Not necessarily. I've actually spent some time wearing a sword (long story that), and I often wore it the same side as the hand I drew it with, because I didn't want to have to move my shield out of the way to draw it. It's an odd looking maneuver, but you can perform it in very tight spaces. There are two ways I've done it, only one of which would work for that sword. Basically you invert your hand, grip the hilt (so that your thumb is on the side with the guard), draw up and forwards to the full extension of your arm, point the tip of the blade straight forward then rotate your arm so your arm is no longer inverted, then bring your arm, hand, and sword to where they're needed in your stance. It almost looks like a weird sort of flourish. You can draw a sword with just a bit more length than your arm like this.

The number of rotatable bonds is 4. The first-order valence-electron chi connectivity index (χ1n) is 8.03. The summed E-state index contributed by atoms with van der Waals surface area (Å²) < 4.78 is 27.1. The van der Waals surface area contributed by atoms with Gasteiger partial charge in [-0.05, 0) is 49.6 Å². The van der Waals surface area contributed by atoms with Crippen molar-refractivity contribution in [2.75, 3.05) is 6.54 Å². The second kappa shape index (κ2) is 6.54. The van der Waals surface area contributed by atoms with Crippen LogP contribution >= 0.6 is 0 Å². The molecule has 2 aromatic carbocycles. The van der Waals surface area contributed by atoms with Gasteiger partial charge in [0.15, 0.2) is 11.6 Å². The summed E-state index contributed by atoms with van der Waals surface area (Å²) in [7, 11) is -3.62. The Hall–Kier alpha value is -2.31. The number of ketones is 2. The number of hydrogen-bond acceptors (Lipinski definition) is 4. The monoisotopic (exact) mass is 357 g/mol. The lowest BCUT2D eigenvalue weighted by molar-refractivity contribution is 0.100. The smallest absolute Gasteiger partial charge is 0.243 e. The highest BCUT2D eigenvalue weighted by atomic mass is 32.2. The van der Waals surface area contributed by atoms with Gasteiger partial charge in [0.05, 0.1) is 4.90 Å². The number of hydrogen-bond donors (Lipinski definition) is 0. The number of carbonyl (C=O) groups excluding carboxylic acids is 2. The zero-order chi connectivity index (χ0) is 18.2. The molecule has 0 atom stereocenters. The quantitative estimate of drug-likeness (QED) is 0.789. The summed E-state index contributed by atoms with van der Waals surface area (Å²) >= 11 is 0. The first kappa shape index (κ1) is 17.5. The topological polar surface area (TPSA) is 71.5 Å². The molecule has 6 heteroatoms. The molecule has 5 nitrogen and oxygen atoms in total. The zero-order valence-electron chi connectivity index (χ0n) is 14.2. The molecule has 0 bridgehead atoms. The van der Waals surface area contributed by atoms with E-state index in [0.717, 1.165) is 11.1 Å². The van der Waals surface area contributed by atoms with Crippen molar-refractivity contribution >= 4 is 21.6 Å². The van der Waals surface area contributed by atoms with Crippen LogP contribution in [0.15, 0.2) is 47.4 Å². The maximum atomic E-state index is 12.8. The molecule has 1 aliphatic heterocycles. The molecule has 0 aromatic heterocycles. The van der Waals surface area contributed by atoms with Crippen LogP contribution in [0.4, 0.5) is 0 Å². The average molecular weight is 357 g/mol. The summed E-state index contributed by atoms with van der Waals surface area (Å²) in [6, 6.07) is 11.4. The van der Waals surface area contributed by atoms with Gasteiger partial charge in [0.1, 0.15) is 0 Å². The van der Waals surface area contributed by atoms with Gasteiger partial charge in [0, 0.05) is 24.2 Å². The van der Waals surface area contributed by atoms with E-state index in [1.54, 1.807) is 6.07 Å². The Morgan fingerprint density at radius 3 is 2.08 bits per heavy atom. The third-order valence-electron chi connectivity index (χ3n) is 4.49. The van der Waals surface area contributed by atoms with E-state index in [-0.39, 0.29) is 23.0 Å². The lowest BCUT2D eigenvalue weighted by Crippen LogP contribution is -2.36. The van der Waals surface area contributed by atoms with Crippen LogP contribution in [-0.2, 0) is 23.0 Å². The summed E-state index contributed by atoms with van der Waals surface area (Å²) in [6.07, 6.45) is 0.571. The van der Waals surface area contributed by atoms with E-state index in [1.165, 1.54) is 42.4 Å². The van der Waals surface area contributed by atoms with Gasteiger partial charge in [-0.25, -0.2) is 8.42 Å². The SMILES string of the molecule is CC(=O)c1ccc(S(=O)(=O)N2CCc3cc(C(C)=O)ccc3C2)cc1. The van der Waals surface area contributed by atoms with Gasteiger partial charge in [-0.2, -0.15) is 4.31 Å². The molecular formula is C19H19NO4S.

This method was primarily used by Roman Legionaries because they had no room to draw a sword across their body in an extremely tight formation.
It is specifically intended for shield fighting as you cannot draw the sword into a guard effectively, but you can draw it without disrupting your shield arm.